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Law Professor Edits Journal Focused on Agriculture Policy, Partners with Student to Publish Article

Dylan Kirchmeier and Professor Thomas Horton standing together. Dylan Kirchmeier and professor Thomas Horton co-wrote an article for the Competition Policy International’s journal Antitrust Chronicle. Horton also served as guest editor.

VERMILLION, S.D. – Thomas Horton, a professor of law and the Heidepriem Trial Advocacy Fellow at the University of South Dakota School of Law, served as guest editor of the winter issue of Competition Policy International’s journal Antitrust Chronicle.

The winter issue focused on agriculture policy. Horton assisted the publisher with the solicitation and final selection of the seven articles included in the chronicle. In addition to assisting with the selection process, Horton partnered with third-year law student Dylan Kirchmeier to research and draft an article for the publication focused on the right to repair in context of agricultural equipment. It is titled “John’s Deere’s Attempted Monopolization of Equipment Repair, and the Digital Agricultural Data Market – Who Will Stand Up for American Farmers.”

"He who controls the data controls the targeted marketing, sales and attacks on new competitors,” said Horton. "The control of information suppresses local competition and innovation.”

“Right to repair has a big impact on farmers who are forced to wait for licensed dealers to repair their equipment setting them back anywhere from two hours to two days waiting on certified technicians,” said Kirchmeier.” It is having a big impact on our farmers."

Kirchmeier, who began researching the subject in a fall antitrust and consumer protection class, said writing about the issue was a rewarding experience.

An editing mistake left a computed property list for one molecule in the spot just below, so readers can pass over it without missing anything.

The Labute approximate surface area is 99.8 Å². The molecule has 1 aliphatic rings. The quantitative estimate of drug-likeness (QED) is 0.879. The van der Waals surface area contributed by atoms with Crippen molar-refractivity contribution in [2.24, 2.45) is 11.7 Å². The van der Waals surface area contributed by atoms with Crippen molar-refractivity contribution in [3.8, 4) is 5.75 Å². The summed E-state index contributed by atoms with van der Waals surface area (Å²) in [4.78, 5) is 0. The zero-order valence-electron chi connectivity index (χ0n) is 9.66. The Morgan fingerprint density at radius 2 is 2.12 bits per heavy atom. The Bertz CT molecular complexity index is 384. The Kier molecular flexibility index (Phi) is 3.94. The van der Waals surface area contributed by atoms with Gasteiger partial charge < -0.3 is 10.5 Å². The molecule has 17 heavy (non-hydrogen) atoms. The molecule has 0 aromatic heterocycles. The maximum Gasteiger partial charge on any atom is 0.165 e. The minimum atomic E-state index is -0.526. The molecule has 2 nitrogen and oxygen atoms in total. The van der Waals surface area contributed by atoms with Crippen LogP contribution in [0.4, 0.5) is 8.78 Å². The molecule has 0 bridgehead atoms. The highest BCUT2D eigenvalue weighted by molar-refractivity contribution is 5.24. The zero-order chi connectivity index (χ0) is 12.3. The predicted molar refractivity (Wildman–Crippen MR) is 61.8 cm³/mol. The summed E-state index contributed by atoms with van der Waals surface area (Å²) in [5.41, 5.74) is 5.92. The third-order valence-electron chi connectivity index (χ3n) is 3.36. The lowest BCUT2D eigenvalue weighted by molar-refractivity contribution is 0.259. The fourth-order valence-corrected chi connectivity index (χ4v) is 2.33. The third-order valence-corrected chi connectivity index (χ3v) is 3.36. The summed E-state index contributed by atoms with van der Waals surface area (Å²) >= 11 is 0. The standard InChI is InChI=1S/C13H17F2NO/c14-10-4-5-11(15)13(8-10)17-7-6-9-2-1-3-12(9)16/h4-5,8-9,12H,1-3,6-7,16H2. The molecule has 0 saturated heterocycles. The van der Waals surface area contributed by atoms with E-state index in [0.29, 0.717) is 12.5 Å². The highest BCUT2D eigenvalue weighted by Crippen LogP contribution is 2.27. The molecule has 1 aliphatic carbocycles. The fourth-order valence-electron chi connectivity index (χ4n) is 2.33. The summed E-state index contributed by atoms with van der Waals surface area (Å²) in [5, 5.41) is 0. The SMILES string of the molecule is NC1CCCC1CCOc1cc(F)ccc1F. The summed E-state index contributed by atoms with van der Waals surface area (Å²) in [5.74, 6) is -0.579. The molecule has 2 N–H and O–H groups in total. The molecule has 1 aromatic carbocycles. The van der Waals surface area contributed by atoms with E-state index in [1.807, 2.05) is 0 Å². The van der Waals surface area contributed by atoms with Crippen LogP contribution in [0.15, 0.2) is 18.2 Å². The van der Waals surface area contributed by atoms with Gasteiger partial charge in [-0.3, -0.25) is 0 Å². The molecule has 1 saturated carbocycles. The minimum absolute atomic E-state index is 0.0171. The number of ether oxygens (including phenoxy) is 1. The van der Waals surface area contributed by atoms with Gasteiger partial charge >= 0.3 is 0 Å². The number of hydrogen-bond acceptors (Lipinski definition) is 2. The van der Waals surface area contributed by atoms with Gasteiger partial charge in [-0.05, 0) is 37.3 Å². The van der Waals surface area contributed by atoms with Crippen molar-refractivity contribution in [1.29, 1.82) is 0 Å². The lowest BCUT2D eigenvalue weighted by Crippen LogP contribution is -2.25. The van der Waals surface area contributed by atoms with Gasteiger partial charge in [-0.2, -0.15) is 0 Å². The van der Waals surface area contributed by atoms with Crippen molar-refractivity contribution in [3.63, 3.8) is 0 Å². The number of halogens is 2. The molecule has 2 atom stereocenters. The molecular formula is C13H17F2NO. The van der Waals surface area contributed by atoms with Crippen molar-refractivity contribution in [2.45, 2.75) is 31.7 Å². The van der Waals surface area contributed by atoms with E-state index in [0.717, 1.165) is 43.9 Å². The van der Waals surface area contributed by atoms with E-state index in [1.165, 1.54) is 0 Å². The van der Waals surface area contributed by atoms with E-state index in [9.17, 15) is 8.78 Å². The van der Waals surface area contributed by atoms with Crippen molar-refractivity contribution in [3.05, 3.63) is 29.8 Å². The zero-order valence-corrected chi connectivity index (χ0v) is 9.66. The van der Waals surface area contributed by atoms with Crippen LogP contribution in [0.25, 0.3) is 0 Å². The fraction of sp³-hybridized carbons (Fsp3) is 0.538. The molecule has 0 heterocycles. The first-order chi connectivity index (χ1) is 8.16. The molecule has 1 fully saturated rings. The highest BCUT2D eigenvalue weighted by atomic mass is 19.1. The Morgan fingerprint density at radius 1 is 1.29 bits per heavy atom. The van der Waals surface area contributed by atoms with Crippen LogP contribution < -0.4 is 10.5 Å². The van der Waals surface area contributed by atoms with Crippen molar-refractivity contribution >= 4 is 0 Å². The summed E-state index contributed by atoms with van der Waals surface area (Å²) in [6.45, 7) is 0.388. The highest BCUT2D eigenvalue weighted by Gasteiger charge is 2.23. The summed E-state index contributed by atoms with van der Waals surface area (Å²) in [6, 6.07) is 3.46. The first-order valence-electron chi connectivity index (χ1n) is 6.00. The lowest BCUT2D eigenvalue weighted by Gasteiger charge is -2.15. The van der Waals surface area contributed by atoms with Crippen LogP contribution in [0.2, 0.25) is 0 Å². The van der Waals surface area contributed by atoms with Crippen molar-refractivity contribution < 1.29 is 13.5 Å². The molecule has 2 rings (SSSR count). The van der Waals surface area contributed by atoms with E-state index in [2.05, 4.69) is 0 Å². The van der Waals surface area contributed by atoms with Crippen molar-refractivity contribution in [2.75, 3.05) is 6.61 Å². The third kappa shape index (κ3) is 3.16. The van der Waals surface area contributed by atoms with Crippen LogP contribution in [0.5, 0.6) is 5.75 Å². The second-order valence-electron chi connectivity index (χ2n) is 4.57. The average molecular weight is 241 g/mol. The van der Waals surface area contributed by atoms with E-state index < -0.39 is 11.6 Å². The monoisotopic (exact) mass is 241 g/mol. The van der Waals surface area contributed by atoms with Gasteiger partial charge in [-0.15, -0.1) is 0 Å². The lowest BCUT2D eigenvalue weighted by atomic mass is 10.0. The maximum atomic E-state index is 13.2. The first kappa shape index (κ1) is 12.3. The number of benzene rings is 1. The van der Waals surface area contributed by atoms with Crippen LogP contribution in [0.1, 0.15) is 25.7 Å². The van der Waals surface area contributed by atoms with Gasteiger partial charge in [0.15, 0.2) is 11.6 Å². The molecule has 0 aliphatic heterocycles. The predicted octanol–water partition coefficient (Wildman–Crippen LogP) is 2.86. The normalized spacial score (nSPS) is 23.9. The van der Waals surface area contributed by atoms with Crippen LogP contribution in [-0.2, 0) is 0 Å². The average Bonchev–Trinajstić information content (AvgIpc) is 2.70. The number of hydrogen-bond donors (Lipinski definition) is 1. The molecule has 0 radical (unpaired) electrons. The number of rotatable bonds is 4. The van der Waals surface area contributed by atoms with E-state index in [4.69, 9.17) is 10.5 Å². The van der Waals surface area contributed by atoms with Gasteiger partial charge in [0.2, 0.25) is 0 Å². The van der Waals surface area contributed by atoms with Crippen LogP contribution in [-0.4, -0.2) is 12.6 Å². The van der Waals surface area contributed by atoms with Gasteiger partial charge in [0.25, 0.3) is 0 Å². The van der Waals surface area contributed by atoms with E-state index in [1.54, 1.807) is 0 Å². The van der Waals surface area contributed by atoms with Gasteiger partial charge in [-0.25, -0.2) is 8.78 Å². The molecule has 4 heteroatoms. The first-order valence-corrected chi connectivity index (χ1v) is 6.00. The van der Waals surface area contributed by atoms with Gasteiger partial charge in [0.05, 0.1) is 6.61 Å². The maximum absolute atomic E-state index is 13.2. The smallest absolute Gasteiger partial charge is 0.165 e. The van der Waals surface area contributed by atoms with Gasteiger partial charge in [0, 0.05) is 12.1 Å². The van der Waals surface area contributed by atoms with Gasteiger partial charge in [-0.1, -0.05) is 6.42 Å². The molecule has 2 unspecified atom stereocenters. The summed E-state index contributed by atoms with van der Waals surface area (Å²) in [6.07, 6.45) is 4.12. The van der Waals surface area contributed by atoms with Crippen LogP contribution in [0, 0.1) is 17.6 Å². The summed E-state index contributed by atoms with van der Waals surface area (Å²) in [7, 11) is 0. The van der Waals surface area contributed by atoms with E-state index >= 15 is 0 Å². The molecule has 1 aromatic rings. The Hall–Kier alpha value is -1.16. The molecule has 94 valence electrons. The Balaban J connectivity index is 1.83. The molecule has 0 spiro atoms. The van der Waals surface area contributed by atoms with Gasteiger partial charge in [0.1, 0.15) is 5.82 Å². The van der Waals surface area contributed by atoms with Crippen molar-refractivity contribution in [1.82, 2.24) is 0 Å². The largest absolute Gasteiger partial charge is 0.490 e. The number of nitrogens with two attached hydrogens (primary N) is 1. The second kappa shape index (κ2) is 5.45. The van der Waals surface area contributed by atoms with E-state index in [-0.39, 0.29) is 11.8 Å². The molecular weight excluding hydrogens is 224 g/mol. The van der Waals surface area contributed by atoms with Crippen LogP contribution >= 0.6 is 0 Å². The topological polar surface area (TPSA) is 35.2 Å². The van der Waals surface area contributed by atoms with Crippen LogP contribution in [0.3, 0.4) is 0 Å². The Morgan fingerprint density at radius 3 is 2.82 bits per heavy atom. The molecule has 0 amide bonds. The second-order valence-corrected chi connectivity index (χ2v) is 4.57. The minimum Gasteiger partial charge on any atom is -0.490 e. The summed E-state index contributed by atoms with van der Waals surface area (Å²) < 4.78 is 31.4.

“Although we had a short window to write and prepare the article, working with Professor Horton was great. It was a lot of fun and I’m proud of our effort,” said Kirchmeier.

“Student-faculty collaborations are a win-win for both the student and the professor,” said Horton. “It’s useful for the faculty as it provides an opportunity to engage with material we wouldn’t otherwise have the opportunity to explore. For the student, they get the chance to finalize an article for publication.”

Horton regularly presents and publishes on topics related to antitrust and trial advocacy. In 2019, he published a chapter entitled "Daily Newspapers and Antitrust: As Relevant and Crucial To Our Democracy as Ever,” in the book “Media Markets and Competition Law: Multinational Perspectives.” Additionally, he received the John Wesley Jackson Award for Outstanding Professor of Law from the USD School of Law last year. He is an Advisory Board Member of the American Antitrust Institute. 


USD’s Knudson School of Law prepares students for leadership in the administration of justice in South Dakota, including in rural areas where the demand is great, and for private practice, public service, business and other law-related endeavors anywhere. Its joint degree program allows students to also earn one of nine master’s degrees within the traditional three-year law curriculum, which includes course tracks in business, commercial, constitutional, criminal, employment, environmental, Indian, real estate and tax law as well as civil litigation and estate planning.


Founded in 1862 and the first university in the Dakotas, the University of South Dakota is the only public liberal arts university in the state, with 202 undergraduate and 84 graduate programs in the College of Arts & Sciences, School of Education, Knudson School of Law, Sanford School of Medicine, School of Health Sciences, Beacom School of Business and College of Fine Arts. With an enrollment of nearly 10,000 students and more than 400 faculty, USD has a 16:1 student/faculty ratio, and it ranks among the best in academics and affordability. USD’s 18 athletic programs compete at the NCAA Division I level.


Hanna DeLange
USD News